By Randall Osborne
Centocor Inc. has pulled its planned initial public offering (IPO) for a spin-off of its diagnostics business, citing unfavorable market conditions.
The IPO was intended to seek up to $40 million for the Malvern, Pa.-based company's diagnostics firm, Centocor Diagnostics Inc., whose lead product is P-Selectin Profile, a cardiovascular test. With it, physicians are able to quickly diagnose acute coronary syndrome (ACS) in patients, and determine which of them are suffering heart attacks and which are experiencing unstable angina. (See BioWorld Today, Oct. 20, 1997, p. 1.)
P-Selectin Profile works by measuring the status of the P-Selectin protein on the platelet membrane and in blood plasma, which are indicators of platelet activation — an early indicator of ACS.
Centocor Diagnostics' product line also consists of monoclonal antibody-based in vitro tests and components and reagents for oncological indications. Accounting for more than 85 percent of revenues are three products: CA 15-3 for breast cancer; CA 19-9 for pancreatic cancer; and CA 125 II for ovarian cancer.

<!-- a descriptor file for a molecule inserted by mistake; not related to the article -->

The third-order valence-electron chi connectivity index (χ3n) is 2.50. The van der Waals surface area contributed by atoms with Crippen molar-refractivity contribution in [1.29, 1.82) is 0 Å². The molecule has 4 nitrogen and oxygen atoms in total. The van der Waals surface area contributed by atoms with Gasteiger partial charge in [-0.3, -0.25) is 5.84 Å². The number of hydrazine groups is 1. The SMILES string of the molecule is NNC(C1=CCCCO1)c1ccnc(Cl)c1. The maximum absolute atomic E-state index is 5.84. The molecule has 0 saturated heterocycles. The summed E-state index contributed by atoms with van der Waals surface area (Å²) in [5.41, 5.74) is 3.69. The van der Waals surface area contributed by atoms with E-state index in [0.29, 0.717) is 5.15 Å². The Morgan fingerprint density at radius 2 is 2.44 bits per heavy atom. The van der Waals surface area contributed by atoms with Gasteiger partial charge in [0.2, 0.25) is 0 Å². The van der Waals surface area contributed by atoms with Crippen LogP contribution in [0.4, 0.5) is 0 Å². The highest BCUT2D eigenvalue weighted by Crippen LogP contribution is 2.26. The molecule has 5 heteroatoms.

Centocor also has two drugs on the market: ReoPro (abciximab), an inhibitor of platelet aggregation that is used for reduction of acute ischemic cardiac complications in patients undergoing angioplasty; and Panorex (edrecolomab), sold only in Germany as adjuvant therapy in the treatment of post-operative colorectal cancer.
In the first nine months of the year, sales of ReoPro by Indianapolis-based Eli Lilly and Co. totaled $63.3 million, compared with $38.5 million for the same period last year — a rise of 64 percent.
Centocor's net income for the period was $8.4 million compared with a net loss of $15.7 million last year. In November, the FDA approved an expanded label for ReoPro. (See BioWorld Today, Nov. 7, 1997, p. 1.) *